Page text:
Moonage Daydream” starts with Mick Ronson’s fierce guitar riff and introduces the listener to the ‘space invader” (Ziggy Stardust) who is enticing doomed humans to “press your space face close to mine love” and “freak out in a moonage daydream“. What has always made this song special for me is the baritone sax solo in the middle.

Starman” is perhaps famous for originally NOT being on this album, Bowie having to be persuaded to add it after it was felt by his producers and the record label there was no “hit single” amongst the tracklisting. Bowie has changed his take on the meaning of “Starman” as a chapter in the whole Ziggy story over the years but the general consensus seems to be that it was the song Ziggy played – via some kind of intergalactic radio – to inspire people to follow him into outer space and escape the doomed planet Earth. Some, apparently, don’t hear the words, mooting “that weren’t no DJ that was hazy cosmic jive“. It’s almost impossible – maybe even criminal – NOT to love lyrics like that isn’t it?

It Ain’t Easy” closes Side 1, and is a (space) oddity in its own right. Not only is it not one of Bowie’s own compositions (it was written several years earlier by American blues songwriter Ron Davies) it seems to have no relevance whatsoever to the album’s concept or storyline.

The song had already been recorded by artists such as Long John Baldry and Three Dog Night, but in the ultimate example of  ‘THAT’s weird!’ Dave Edmunds recorded a version of the song on his 1972 Rockpile album… which was released at almost the same time as Ziggy Stardust!

Side 2 starts with what is generally felt is Bowie’s homage to fellow glam-rocker Marc Bolan; “Lady Stardust” (Allegedly, a demo version exists entitled “A Song for Marc”). Regardless, it remains a beautifully-executed acoustic ballad about a strangely androgynous pop star, returning us, albeit obliquely, to the ‘alien’ theme of the storyline.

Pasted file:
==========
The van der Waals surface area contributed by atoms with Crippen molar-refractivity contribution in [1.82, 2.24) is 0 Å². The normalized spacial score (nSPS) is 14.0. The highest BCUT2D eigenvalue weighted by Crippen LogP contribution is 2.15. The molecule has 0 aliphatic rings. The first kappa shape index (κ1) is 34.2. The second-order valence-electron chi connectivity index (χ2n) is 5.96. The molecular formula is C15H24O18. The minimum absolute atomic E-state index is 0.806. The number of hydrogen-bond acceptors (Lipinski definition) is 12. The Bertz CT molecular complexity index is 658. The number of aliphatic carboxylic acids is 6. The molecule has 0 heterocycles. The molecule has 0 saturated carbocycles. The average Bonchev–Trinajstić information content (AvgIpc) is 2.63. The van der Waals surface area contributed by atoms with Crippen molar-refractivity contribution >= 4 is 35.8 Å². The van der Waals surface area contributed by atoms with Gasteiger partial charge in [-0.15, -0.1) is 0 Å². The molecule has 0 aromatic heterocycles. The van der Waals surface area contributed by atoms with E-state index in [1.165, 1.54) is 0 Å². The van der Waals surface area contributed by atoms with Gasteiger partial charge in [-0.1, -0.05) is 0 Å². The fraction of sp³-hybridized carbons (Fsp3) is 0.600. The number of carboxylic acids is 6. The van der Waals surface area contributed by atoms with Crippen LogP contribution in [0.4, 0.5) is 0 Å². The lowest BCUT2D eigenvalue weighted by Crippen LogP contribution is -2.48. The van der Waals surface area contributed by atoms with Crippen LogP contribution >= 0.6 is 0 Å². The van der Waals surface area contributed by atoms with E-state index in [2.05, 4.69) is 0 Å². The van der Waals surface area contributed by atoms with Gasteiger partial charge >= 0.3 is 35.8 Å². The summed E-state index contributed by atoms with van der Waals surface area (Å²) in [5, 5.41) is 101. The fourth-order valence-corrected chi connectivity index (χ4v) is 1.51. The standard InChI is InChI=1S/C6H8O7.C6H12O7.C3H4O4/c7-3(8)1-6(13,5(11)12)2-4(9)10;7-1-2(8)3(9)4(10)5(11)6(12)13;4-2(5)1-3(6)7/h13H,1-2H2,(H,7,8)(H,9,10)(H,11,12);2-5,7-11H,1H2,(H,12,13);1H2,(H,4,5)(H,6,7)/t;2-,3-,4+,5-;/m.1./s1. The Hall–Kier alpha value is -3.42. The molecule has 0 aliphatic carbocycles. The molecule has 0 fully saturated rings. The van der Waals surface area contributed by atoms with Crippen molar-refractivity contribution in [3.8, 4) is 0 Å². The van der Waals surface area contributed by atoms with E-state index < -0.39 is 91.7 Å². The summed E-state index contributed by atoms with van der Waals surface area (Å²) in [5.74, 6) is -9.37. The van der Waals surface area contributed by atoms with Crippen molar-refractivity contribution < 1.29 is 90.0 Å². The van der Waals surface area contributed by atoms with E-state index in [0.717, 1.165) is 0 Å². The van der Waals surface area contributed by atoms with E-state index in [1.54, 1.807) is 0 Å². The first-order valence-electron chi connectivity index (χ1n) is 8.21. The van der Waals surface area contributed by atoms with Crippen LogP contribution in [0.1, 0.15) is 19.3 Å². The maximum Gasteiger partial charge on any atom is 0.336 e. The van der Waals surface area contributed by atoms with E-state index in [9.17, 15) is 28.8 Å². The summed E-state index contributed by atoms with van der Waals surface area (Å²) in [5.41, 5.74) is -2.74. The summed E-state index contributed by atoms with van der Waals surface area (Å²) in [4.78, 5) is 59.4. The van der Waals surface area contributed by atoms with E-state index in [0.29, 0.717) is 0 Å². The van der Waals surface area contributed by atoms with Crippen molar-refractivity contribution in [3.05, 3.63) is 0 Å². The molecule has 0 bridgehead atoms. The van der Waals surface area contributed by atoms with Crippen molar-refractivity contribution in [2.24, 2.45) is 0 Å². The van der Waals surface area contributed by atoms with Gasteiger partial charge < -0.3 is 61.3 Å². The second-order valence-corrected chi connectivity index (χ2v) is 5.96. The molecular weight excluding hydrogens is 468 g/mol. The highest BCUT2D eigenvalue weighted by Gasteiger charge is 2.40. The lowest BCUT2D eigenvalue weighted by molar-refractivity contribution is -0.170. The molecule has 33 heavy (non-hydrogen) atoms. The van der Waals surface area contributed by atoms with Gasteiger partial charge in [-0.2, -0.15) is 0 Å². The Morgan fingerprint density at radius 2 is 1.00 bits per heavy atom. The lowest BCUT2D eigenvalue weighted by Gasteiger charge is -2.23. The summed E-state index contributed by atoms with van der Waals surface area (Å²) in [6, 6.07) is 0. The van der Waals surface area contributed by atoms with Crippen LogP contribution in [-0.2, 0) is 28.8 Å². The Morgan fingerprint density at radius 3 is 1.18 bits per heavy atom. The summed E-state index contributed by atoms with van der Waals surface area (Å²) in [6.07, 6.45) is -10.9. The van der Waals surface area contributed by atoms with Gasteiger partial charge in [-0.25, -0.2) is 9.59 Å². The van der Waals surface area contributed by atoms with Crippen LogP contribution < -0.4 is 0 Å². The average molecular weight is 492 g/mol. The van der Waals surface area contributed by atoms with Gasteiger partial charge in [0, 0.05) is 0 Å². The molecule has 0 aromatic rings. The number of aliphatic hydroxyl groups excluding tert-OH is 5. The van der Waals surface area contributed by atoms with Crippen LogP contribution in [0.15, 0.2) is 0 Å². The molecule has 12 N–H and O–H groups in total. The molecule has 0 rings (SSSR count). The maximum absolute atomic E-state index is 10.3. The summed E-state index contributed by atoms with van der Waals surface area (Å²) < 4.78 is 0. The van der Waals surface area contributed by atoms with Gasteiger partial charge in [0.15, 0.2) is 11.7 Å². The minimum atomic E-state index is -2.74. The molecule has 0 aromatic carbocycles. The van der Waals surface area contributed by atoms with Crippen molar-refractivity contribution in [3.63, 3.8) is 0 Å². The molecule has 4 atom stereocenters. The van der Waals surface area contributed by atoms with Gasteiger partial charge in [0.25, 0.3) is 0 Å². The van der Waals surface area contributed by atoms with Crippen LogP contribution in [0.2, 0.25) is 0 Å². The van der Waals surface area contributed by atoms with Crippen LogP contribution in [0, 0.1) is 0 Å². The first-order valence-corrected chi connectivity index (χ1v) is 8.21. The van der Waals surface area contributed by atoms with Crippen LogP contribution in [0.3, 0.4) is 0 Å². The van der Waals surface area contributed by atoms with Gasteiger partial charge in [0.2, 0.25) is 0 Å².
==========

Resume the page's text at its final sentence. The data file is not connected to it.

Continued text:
Star” is driven by boogie-woogie piano and Mick Ronson’s (again) fierce guitar work, with Ziggy making a “transformation” into “a rock n’ roll star

Hang Onto Yourself” should always be played as loud as your speakers (or ears) will allow. The guitar work is wicked and I find it almost impossible NOT to stamp my feet along with the rhythm every single time I hear it. Glen Matlock from the Sex Pistols is on record admitting that their riff for “God Save the Queen” was partially stolen from Ronson’s on “Hang Onto Yourself”

Ziggy Stardust” – as the name suggests – is the pivotal song in the album’s surreal concept. It is often reported that Bowie initially wrote this as a tribute to early English Rock & Roll legend Vince Taylor (of Vince Taylor & the Playboys) who achieved massive success in the early 60’s before plummeting into obscurity as a result of severe drug abuse. However, other resources suggest the lyrics are merely Bowie’s vague acknowledgement of several ‘musical messiahs’, most specifically Jimi Hendrix (…”he played it left hand, but made it to far“)

As far as the story goes, “Ziggy Stardust” would seem to – in just one song – plot both the rise and the fall of the Ziggy character, going from “we were ziggy’s band” to “when the kids had killed the man, we had to break up the band” in just a handful of stanzas.

Suffragette City” may just be one of my favourite Bowie songs. Maybe even THE favourite? It has just SO much energy and verve, the synthesized sax, guitar, piano and drums all fighting one another for your aural attention, whilst Bowie purely croons over the top. That “Wham Bam Thank You Maam” break (a throwaway lyric stolen from an old Charlie Mingus album) is as thrilling to me now as it was when I first heard it in 1973, likewise the hyper-sexual “… she said she had to squeeze it, then she.. and then she…”

There’s ongoing rumours that Bowie initially offered this song to Mott the Hoople to help them out of the awful financial difficulties they were in at the start of 1972, but that it was rejected by Ian Hunter. Undeterred, Bowie sat down and wrote them “All the Young Dudes” instead!

The album’s finale is the anthemic and ultra-dramatic “Rock n’Roll Suicide” where Ziggy becomes little more than a washed-up rock star, trying in vain to engage his fading audience. I often wonder how many funerals this song has been played at, its “take my hands, you’re wonderful“, “I’ll help you with the pain” and “You’re not alone” all representing – at least to me  – cries both to and from the assembled mourners.